GOP, Avoid A 2008 Repeat

Well, the election is over, and the creepy cult-of-personality liberal candidate won.  If this makes you angry or worried for America’s future, then it is important to analyze why this occurred so that we can prevent the creepy, glowering leader with his own youth movement and grand ideas about reshaping the world from getting his kook agenda implemented.  Also, every election is won or lost before the first vote is cast (to borrow a maxim), so if the GOP is ever to win again, it better get a clue pretty quickly.  There are many reasons why we lost.  Below are a few that jump out at me.

1) The stupid economy, stupid.  Regardless of how bipartisan the ideas were that inflated the housing bubble (“everyone deserves to own a home”), the party in the White House got blamed for them.  It doesn’t matter that the policies were started under Clinton, or that the Democrats have run Congress for years.  Many people simplistically believe that the economy is directly controlled by the President and if it’s bad, it’s time to change captains.  Of course, as government gets larger and more socialist, this idea actually gains some merit.  Government spending is now over 1/3 of GDP.  

The lesson here is that the next time Republicans gain power and are tempted to support politically popular nonsense like Freddie Mac and Fannie Mae and runaway lending to deadbeats as the basis of an entire economy, they had better remember who will be left holding the blame bag in the end.  “Congress made me do it” is a lame excuse.  

There is also a random element here, however.  Regardless of how well run things are, we will always have recessions and panics.  It is absolutely inevitable.  When they occur in election years, the party in power had better have more of an appeal to people than just “things are going OK, so why rock the boat?”  This is known as having a “reserve of goodwill.”  The GOP has systematically squandered its reserve of goodwill under George W. Bush’s leadership.  More on that below.

2) Moderates don’t inspire anyone.  Conventional wisdom has taught that if the GOP would only nominate a moderate, we could appeal to independent and moderate voters and win landslide victories.  2008 should put this idea to rest once and for all.  The GOP nominated the moderate’s moderate, independent maverick and media darling John McCain.  The Dems, by contrast, nominated a hardcore liberal that appealed to their base, Barack Obama.  Obama’s fired-up base gave him enthusiasm, money to spare, and momentum.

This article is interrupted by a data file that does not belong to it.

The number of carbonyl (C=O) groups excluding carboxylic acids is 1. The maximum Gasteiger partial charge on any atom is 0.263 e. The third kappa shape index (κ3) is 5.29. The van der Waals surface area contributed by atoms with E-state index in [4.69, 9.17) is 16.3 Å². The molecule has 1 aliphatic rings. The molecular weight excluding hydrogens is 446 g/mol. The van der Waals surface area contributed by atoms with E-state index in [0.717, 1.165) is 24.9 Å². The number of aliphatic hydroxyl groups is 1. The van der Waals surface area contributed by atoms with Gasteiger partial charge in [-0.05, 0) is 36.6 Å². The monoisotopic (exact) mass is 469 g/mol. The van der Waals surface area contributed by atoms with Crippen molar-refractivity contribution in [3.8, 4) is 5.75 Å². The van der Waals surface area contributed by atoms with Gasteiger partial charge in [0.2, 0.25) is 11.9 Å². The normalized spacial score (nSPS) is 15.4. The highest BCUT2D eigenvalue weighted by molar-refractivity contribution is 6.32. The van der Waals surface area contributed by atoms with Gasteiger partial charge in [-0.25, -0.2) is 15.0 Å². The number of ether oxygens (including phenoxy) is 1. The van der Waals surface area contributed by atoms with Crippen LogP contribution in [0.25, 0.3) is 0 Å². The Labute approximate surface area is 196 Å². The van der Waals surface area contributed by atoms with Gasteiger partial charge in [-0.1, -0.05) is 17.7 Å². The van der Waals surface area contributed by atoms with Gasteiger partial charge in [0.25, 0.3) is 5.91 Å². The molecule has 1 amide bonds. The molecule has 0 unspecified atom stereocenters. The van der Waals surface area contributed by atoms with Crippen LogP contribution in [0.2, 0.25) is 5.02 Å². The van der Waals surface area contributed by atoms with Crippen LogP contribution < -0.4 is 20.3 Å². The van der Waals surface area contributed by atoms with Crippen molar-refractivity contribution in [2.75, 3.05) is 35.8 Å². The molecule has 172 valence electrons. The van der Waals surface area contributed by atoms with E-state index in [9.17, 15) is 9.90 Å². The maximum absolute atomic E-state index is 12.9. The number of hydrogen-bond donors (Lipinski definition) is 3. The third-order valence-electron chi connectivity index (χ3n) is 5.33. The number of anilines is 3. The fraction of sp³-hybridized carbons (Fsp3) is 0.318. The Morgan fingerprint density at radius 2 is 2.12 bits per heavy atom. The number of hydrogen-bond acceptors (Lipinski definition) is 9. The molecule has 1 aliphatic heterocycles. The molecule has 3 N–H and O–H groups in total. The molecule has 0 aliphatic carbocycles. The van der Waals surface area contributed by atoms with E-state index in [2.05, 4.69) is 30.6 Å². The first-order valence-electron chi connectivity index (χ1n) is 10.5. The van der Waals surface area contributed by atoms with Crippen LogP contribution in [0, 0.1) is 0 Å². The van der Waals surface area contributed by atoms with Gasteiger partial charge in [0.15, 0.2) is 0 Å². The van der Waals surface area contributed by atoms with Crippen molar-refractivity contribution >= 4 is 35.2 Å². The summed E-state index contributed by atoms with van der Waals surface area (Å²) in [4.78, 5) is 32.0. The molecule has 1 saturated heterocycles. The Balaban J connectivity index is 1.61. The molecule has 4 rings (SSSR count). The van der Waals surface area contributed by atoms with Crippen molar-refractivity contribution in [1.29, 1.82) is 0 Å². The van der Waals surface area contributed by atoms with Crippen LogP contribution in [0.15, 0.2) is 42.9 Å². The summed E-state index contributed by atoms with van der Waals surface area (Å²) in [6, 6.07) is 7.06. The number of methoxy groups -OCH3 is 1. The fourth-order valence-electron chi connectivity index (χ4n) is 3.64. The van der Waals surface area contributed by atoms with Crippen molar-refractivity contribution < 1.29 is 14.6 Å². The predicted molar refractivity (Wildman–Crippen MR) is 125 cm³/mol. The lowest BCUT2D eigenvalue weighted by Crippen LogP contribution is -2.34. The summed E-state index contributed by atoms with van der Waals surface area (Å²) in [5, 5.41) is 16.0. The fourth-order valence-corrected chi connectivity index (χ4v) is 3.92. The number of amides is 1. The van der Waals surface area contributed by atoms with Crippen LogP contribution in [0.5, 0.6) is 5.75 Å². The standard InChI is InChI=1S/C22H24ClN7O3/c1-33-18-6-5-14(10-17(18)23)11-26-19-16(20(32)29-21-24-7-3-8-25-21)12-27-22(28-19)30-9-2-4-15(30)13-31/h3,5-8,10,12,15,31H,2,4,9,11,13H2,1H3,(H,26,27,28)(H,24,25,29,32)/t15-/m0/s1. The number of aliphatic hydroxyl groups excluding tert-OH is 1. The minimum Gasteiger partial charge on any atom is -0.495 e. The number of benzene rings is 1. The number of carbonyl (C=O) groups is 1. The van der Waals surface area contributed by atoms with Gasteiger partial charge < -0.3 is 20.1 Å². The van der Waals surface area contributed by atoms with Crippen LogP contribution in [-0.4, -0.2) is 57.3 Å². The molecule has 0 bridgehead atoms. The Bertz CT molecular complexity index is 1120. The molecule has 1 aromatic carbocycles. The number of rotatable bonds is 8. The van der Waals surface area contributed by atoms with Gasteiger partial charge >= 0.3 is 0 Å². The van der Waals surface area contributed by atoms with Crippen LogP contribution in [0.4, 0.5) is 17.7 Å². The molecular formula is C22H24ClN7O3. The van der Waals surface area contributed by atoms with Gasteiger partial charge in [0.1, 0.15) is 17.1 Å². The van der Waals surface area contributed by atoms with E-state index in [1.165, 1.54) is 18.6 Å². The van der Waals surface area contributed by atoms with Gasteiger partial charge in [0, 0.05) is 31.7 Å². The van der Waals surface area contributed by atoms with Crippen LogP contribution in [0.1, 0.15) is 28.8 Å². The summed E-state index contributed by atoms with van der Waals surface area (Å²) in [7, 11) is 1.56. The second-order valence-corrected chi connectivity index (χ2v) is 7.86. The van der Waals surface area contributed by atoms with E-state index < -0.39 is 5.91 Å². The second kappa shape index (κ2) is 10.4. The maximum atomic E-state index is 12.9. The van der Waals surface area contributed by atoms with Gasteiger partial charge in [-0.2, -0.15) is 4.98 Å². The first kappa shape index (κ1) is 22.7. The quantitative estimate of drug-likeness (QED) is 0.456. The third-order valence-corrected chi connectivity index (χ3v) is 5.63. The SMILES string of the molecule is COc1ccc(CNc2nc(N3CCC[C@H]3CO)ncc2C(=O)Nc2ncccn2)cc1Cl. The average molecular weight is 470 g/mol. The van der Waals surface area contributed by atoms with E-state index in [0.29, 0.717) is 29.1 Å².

McCain’s campaign lacked enthusiasm, lacked money and lacked momentum.  In the end, McCain also failed to appeal to moderates.  They went with the economy, momentum, and media instructions, as they usually do.  Moderate candidates may have low negative ratings, but they do not inspire anyone either.  If you want to win an election, you had better inspire people to fight for you, all out.  Obama’s base fought for him.  McCain’s base learned to tolerate him.  Given this contrast, I’m surprised that McCain managed to make the race even as close as it was. (The only ray of hope in this election is the fact that with every advantage imaginable, Dems still could not win 22 of the 50 states.)

3) Sarah Palin — but not why you think.  No, Sarah Palin was not a mistake because she was too conservative, or too dumb, or because of any other aspect of the BS propaganda that is being spread about her by her spineless group-think detractors.  The mistake in picking her was that she was totally unknown before the selection.  By picking an unknown, McCain was basically trusting the media to fairly introduce and define Palin to the American people during the height of a bitter election in which the media gave up all pretense of fairness to support the Obamessiah.  

Clearly, McCain’s experience as every reporter’s favorite Republican clouded his judgment on this issue.  The first rule of Republican campaigning is that you will have to win despite the best efforts of the media.  Since McCain never had to operate under this reality before, he was unable to deal with it in the election.  

A sad side effect of the whole affair is that Palin, thrust into the limelight without adequate planning and preparation, is now damaged goods.  This is a terrible shame.  She is talented, likeable, and unlike McCain or Obama, actually a real member of the working class.  She doesn’t have to assemble a focus group to understand average Americans.  She is an average American — with above average gifts.  She could have gone far.  That’s less likely to happen now.